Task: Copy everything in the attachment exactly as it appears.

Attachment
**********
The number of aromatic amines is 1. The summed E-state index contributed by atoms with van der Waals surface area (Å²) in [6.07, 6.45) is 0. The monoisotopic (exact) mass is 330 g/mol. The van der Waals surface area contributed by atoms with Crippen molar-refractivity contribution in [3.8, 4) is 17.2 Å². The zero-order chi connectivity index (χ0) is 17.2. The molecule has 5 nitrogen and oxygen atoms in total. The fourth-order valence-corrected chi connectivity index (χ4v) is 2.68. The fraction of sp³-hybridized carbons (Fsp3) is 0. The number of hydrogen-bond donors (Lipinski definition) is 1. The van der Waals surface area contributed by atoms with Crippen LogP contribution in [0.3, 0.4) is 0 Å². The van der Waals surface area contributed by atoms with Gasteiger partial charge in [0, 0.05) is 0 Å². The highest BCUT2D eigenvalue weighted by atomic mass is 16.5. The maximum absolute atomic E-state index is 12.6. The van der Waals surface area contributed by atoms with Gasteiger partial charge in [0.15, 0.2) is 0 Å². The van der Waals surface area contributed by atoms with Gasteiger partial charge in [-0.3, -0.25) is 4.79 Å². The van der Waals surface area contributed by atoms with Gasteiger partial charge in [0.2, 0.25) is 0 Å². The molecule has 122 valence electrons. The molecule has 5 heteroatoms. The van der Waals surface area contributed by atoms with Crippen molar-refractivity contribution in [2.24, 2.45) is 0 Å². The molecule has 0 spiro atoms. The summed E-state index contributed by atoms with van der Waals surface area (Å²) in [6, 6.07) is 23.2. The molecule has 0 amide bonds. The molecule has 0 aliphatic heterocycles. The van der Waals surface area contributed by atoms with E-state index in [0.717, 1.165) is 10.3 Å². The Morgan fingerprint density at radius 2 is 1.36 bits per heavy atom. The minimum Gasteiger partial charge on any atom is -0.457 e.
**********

The number of aromatic amines is 1. The summed E-state index contributed by atoms with van der Waals surface area (Å²) in [6.07, 6.45) is 0. The monoisotopic (exact) mass is 330 g/mol. The van der Waals surface area contributed by atoms with Crippen molar-refractivity contribution in [3.8, 4) is 17.2 Å². The zero-order chi connectivity index (χ0) is 17.2. The molecule has 5 nitrogen and oxygen atoms in total. The fourth-order valence-corrected chi connectivity index (χ4v) is 2.68. The fraction of sp³-hybridized carbons (Fsp3) is 0. The number of hydrogen-bond donors (Lipinski definition) is 1. The van der Waals surface area contributed by atoms with Crippen LogP contribution in [0.3, 0.4) is 0 Å². The van der Waals surface area contributed by atoms with Gasteiger partial charge in [0, 0.05) is 0 Å². The highest BCUT2D eigenvalue weighted by atomic mass is 16.5. The maximum absolute atomic E-state index is 12.6. The van der Waals surface area contributed by atoms with Gasteiger partial charge in [0.15, 0.2) is 0 Å². The van der Waals surface area contributed by atoms with Gasteiger partial charge in [-0.3, -0.25) is 4.79 Å². The van der Waals surface area contributed by atoms with Gasteiger partial charge in [0.2, 0.25) is 0 Å². The molecule has 122 valence electrons. The molecule has 5 heteroatoms. The van der Waals surface area contributed by atoms with Crippen molar-refractivity contribution in [2.24, 2.45) is 0 Å². The molecule has 0 spiro atoms. The summed E-state index contributed by atoms with van der Waals surface area (Å²) in [6, 6.07) is 23.2. The molecule has 0 amide bonds. The molecule has 0 aliphatic heterocycles. The van der Waals surface area contributed by atoms with E-state index in [0.717, 1.165) is 10.3 Å². The Morgan fingerprint density at radius 2 is 1.36 bits per heavy atom. The minimum Gasteiger partial charge on any atom is -0.457 e.